No Washington streets have been renamed for heroes from mainland China or Hong Kong. Two past attempts failed: In 2016, the Senate unanimously passed a bill to rename the Chinese Embassy’s International Drive address to honor imprisoned Nobel Peace laureate Liu Xiaobo, but, after Beijing threatened “serious consequences,” advisers to then-President Obama recommended a veto because it would not help gain his release, and the House dropped the bill. Liu was paroled the following year and died two weeks later of cancer. And in 2020, Republican legislators introduced a bill that wasn’t acted on to name the same stretch of International Drive “Li Wenliang Way” for the Chinese doctor who first warned of COVID-19’s spread and was silenced, before succumbing to COVID-19 himself.

Lai is accused of being the “mastermind” of a conspiracy to destabilize Hong Kong by his support of democracy and the anti-Communist criticism in his now defunct Apple Daily newspaper. He is being tried by a panel of hand-picked judges for publishing seditious materials and “colluding with foreign forces,” under the sweeping National Security Law (NSL) of 2020. This Chinese Communist Party-imposed law is vague in defining “collusion,” making it easy to put away dissenters like Lai.

The 76-year-old Lai has pleaded not guilty and his lawyers are expected to present a strong defense in coming weeks. But the court has a 100 percent conviction rate. Hong Kong’s rule of law has been replaced by whatever the party decrees and the judicial system is rigged. Part of the evidence on collusion are Lai’s meetings — a year before the NSL became law — with prominent American officials, such as Vice President Mike Pence and House Speaker Nancy Pelosi (D-Calif.).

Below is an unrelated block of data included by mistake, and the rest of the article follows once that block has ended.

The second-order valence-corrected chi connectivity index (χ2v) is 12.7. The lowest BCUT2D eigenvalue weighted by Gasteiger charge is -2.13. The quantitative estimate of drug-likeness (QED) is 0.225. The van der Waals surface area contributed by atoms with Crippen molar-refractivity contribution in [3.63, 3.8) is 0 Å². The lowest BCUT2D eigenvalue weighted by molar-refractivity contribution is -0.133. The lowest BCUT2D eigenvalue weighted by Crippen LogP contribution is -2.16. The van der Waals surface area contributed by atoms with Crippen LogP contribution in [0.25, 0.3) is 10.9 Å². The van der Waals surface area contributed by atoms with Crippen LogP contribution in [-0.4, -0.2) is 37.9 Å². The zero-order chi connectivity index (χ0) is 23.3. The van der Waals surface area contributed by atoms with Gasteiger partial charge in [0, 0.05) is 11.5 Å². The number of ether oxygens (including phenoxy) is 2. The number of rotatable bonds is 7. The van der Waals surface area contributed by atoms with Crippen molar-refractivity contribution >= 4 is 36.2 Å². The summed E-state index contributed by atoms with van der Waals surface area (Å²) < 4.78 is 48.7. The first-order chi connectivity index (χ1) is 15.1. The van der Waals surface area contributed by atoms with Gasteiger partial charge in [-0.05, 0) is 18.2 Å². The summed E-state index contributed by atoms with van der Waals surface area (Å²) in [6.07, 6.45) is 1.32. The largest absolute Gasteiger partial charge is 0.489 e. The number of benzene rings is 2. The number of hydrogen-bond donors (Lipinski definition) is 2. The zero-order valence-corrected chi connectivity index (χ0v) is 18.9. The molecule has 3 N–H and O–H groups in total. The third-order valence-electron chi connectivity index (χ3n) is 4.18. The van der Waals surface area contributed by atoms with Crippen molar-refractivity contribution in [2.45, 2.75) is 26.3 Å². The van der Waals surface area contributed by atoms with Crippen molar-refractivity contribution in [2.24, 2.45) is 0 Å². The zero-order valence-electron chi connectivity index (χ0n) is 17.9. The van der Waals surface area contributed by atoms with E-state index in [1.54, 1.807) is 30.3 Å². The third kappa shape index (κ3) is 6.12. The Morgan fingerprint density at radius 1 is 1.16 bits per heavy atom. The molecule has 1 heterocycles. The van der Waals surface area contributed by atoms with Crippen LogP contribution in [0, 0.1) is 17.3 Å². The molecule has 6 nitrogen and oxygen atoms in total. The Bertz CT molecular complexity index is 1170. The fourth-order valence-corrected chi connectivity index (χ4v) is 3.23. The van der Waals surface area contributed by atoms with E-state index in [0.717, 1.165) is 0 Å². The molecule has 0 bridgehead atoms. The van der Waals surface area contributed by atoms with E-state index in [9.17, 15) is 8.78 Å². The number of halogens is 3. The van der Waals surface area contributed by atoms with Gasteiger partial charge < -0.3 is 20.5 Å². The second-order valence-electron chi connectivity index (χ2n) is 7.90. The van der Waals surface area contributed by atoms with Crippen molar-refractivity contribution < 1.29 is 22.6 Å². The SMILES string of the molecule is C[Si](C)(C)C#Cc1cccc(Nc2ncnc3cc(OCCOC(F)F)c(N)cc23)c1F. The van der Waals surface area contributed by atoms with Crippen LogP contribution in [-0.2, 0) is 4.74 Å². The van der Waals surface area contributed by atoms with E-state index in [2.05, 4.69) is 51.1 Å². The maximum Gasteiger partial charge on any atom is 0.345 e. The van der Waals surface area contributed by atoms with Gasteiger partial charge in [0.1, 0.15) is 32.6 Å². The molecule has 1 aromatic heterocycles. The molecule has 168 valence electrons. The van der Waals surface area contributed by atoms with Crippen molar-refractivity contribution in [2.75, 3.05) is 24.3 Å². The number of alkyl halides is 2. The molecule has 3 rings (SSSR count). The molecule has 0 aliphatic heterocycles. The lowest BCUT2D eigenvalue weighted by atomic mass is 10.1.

Then there’s the matter of key prosecution witness Andy Li. Arrested as a pro-democracy activist in 2020, Li was reportedly heard “consistently” screaming in his jail cell. A yearlong Washington Post investigation confirmed he was “mistreated,” casting doubt on his testimony’s reliability. Li was convicted and is confined to a psychiatric center, where he awaits sentencing — a sword of Damocles hanging over him when he takes the stand against Lai.

In the Sino-British Joint Declaration (registered with the United Nations), China agreed to respect Hong Kong’s separate system for 50 years after its 1997 hand-over by Britain. Freedom of speech, the press and assembly were indisputably the norms of Hong Kong’s political culture. Under this agreement, Lai’s support for democracy and freedom were legal; it is Beijing’s oppression that is illegitimate and destabilizing.

For the past three years, Lai, a Catholic convert, has spent his days behind bars in Stanley Prison bearing his cross in silent meditation, making pencil drawings of Jesus’s crucifixion for well-wishers. The libertarian Cato Institute, which awarded him its Milton Friedman Prize for Advancing Liberty last year, noted that Lai “makes no secret that his faith is central to his struggle.”

Congress should act to honor Lai in a way that would be a visible reminder of his heroism and of America’s solidarity with Hong Kong. It should redesignate the street facing Beijing’s prominent embassy building on Kalorama Circle as “Jimmy Lai Way.”